This paper estimates the economic and non-economic returns to volunteering for prime-aged women. A woman's decision to engage in unpaid or paid work, and to marry and have children, is formulated as a discrete choice dynamic
programming problem under uncertainty. Simulated maximum likelihood estimates of the model indicate that an extra year of volunteer experience increases wage offers in part-time work by 6.9% and wage offers in full-time work by 2.4%. Volunteering also increases the probability of
receiving a full-time job offer by 22 percentage points compared to being non-employed. In addition to substantial economic and non-economic returns to volunteering, the estimated model also reveals an adverse selection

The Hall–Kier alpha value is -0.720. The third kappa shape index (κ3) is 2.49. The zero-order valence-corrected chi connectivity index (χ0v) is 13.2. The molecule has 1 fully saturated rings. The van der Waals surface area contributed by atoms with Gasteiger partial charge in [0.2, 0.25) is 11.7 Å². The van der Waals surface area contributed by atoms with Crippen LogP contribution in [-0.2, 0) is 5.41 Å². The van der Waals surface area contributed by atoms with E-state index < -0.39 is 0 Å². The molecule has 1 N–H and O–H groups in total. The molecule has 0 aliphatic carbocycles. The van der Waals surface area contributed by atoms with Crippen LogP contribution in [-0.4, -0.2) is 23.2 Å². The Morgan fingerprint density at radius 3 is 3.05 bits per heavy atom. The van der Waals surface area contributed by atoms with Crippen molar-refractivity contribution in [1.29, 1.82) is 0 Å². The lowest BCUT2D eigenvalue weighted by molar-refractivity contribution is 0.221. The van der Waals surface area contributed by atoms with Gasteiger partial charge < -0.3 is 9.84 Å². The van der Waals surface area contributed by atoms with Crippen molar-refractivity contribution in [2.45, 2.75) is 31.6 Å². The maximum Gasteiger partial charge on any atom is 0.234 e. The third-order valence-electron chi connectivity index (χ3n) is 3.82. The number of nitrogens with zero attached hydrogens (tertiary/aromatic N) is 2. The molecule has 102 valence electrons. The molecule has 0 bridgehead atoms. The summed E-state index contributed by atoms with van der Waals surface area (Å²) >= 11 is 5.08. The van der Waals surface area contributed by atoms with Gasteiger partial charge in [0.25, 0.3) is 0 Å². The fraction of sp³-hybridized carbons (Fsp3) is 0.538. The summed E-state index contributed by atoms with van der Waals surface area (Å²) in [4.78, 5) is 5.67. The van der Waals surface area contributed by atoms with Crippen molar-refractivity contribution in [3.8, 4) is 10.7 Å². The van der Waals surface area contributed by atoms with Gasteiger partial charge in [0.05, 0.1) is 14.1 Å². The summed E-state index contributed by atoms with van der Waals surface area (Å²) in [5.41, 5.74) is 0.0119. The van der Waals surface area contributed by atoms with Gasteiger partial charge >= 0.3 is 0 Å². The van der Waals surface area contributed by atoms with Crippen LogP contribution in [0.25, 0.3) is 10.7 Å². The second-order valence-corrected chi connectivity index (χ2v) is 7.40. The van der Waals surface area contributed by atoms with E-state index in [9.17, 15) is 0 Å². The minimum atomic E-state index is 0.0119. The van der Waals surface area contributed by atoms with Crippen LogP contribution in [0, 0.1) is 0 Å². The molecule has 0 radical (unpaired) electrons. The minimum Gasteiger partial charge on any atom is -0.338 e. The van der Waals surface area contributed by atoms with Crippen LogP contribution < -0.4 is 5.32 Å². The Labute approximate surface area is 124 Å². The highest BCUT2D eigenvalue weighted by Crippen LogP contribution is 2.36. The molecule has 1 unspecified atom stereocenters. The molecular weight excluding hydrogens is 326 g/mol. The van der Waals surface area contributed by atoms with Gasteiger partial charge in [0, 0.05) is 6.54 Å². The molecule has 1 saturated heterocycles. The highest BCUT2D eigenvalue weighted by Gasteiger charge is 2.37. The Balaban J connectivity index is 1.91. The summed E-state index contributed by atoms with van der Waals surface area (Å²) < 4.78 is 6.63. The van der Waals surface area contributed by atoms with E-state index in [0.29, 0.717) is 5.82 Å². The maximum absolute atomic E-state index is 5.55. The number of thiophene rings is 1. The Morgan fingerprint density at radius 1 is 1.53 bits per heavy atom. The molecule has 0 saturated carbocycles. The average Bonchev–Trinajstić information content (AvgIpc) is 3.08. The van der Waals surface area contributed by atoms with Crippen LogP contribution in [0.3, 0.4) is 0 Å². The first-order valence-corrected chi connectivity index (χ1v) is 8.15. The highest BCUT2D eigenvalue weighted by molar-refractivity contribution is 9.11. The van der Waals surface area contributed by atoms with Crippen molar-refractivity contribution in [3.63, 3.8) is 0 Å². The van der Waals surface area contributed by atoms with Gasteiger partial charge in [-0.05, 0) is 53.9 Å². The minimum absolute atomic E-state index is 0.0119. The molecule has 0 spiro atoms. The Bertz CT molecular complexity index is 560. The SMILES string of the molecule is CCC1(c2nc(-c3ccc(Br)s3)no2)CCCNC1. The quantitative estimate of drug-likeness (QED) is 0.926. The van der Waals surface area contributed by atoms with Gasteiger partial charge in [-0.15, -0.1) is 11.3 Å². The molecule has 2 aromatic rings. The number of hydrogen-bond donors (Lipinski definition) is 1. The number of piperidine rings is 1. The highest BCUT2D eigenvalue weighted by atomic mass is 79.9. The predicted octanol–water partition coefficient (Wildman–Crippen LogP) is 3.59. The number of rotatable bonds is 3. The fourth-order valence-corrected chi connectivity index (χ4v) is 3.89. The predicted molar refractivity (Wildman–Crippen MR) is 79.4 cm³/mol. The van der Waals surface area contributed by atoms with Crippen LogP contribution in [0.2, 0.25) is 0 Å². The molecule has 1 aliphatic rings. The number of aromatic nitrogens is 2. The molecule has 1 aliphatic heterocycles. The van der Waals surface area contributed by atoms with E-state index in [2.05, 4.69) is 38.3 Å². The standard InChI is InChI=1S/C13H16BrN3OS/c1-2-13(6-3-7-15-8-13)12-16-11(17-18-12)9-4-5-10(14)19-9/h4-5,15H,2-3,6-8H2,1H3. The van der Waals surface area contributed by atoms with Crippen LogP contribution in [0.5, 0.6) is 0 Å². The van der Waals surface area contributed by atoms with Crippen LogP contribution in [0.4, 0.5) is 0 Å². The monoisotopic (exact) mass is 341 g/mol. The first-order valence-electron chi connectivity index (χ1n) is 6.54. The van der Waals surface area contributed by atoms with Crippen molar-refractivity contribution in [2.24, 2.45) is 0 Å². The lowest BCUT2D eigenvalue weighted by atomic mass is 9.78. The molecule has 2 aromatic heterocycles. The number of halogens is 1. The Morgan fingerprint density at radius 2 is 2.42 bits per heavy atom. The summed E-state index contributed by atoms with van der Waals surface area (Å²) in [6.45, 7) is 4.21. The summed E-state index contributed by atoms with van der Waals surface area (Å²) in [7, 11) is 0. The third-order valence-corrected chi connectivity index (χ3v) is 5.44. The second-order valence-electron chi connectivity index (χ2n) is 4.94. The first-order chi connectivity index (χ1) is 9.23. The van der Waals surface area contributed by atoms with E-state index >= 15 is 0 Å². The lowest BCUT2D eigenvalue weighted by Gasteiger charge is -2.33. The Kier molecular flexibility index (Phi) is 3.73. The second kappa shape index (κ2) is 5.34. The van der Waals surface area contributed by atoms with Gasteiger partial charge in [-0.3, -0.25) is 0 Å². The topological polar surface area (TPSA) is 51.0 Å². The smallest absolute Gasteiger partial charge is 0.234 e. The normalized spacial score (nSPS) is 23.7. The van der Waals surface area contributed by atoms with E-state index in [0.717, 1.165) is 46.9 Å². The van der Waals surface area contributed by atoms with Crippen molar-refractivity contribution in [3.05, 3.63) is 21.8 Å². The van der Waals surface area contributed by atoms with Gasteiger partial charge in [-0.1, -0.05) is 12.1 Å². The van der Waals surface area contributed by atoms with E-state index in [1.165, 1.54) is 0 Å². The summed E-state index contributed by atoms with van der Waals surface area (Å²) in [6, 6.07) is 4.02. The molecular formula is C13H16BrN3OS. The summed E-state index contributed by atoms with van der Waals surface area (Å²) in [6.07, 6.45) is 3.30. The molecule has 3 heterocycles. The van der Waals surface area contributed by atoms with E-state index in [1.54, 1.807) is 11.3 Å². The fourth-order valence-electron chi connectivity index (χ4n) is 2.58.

mechanism. Highly educated low market-productivity women volunteer most often, which is consistent with the negative returns to volunteering found in OLS. The negative selection is driven by heterogeneous non-economic returns and differential marginal utilities of future consumption. The
structural estimates also imply that future economic returns are relatively more important than contemporaneous non-economic returns (warm glow), and allowing volunteering-related childcare expenses to be tax-deductible would substantially increase volunteer labor supply and
female lifetime earnings.